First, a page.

During the event, I had brought along a handful of photos to show interested people of a diner-related personal project I had started around January of 1995. This project was a completely new thing for me, a scratch-built model of the Star Lite Diner, Worcester Lunch Car No. 817 which was located in my hometown of Medford, Massachusetts from 1948 to 1968. I had some H.O. scale plastic models of diners in my collection, some built primarily as they came, others I had “kit-bashed” to look different. This new model was the first attempt at doing something on this scale (so to speak). The Star Lite was a diner that I actually patronized as a kid and was hugely disappointed when they closed for their usual vacation in the summer of 1968 and never reopened. The diner was reportedly moved to a salvage yard and never survived.

The model was not built to any particular scale such as 1/24, etc. I just used graph paper to draw a representational plan that was in perspective and looked right to me. The model ended up being approximately 30 inches long. At the time of the SCA event in June of 95, the exterior had been completed. I had accomplished this level of completion in a few short weeks and took the photos which were processed in February of 95.

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My large, scratch-built model of the Star Lite Diner from the group of photos I brought along to the SCA New England Diner Weekend to show interested people. By the way it is sitting on an actual Worcester Lunch Car table….

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Second view of the scratch-built model of the Star Lite Diner

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Third view of the scratch-built model of the Star Lite Diner

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Fourth view of the scratch-built model of the Star Lite Diner

As I said, Michael and I met sometime during the New England Diner weekend, in fact it may have been at the stop we made to the Modern Diner in Pawtucket, RI. I showed him the photos of my Star Lite Diner model and he immediately was enthusiastic about what I had accomplished. I do recall he asked about the scale of it and told him I did not use any particular scale. We quickly found out that we lived about 7 minutes or so (by car) from each other. I was living on Osborne Road in Medford, about 2 blocks from the town line with Winchester. He lived about a mile and a half from there near the center of town. We made arrangements for me to visit with him soon after and I brought the model with me. We visited at his home for an hour or so and he was impressed with my diner model and how improvised it was with little or no materials other than balsa and bass wood and other items I used to create it. Now don’t get me wrong, I think I did pretty well for this attempt to build the model but my expertise was nowhere in the same ballpark as Michael’s modelling experience. Be that as it may, little did I know that this chance encounter may have actually led to Michael’s near future project of creating Elgin Park….

During that early  visit, Michael dragged out a paper bag filled with advertising match books when he found out I collected those. In that whole bag, there was one match book from Duffs Diner & Dining Room in Winchester, VA. It was a very odd size, overly large (4.25″ long x 3.35″ wide, closed) but a real beauty. He donated it to my collection…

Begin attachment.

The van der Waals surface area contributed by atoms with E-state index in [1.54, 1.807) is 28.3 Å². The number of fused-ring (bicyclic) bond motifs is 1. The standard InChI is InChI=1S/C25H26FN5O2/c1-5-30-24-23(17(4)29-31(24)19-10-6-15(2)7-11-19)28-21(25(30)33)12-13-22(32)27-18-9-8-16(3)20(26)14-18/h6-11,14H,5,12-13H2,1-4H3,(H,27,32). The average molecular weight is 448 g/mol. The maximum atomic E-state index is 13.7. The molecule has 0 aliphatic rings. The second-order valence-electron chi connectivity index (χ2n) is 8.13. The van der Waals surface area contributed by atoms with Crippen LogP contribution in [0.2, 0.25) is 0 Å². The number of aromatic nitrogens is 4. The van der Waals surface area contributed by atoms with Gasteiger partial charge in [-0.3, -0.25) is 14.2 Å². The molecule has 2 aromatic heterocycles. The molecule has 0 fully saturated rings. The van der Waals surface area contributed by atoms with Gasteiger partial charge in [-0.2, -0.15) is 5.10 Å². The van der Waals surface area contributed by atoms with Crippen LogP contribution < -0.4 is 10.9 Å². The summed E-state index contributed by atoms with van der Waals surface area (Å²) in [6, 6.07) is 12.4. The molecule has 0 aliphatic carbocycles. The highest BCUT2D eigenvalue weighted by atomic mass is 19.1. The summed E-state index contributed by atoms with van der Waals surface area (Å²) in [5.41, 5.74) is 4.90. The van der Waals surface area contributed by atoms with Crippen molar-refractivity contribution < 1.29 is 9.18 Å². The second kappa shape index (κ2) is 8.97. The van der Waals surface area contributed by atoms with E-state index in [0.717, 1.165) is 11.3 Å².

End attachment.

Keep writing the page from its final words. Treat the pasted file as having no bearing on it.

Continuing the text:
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Front view of Duff’s Diner Matchbook

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Back view of Duff’s Diner Matchbook

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Inside view of Duff’s Diner Matchbook with only a small amount of matches

After we visited that day in 1995 we did not keep in touch and I certainly had no clue that this whole “Elgin Park” project would evolve within the next few years. Fast Forward 20 plus years later after I discovered that it was he who had been behind all those wonderful diorama photos, I decided to contact him through his Flickr page and he responded. I asked if he remembered me and he said, yes, of course. So we made arrangements for myself and my wife Denise to visit him on Sunday, June 26, 2016. I brought a copy of each of my Diner books which I signed for him as well as my copy of his 2015 Elgin Park book (for him to sign for me).

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He also gave me a copy of his first Elgin Park book from 2011, which he signed as well. I noticed when he signed my copy of the 2015 Elgin Park book, he also left an inscription that totally floored me and took me by surprise…

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After seeing the inscription, it dawned on me that he considered our 1995 meeting pivotal in his process of going down the road he would travel to end up creating Elgin Park and thus, become internationally known for this endeavor. I was floored by this knowledge as well as humbled. I certainly do not give myself any credit for what Michael accomplished as it was all him and his talent as well as ability to create these lasting images which legions of fans world-wide have enjoyed for years.

Rest In Peace my friend…..

 

Changing The Salem Diner to Larry’s Diner

I have been wanting to duplicate that animated GIF trick that Wendyvee of Roadside Wonders blog did with a photo of mine from 1980 and one she and her friend John Featherlin duplicated from December, 2010, see………. https://dinerhotline.wordpress.com/2010/12/21/roadside-wonders-blog-pays-homage-to-diner-hotline/

 She had told me what programs she had used to do this but I did not have those. The other day I was looking at the email she sent with some of that info and decided to look at software I already had on my computer. I checked out Photoscape which I believe came with one of my digital cameras and lo and behold, the program had that option. So below is a result of trying it out.

This is a digital photo I took a number of years ago of The Salem Diner. I had been playing around in Photoshop about 4 years ago when I had nothing better to do and alterred a copy of the original. First thing I did was put a streamlined end on the left side to match the right. Then I changed the neon sign on the roof to read “Larry’s Diner”. I did the same for the backlit sign on the pole to the right. To be sure, the people with sharp eyes should see some other changes as well.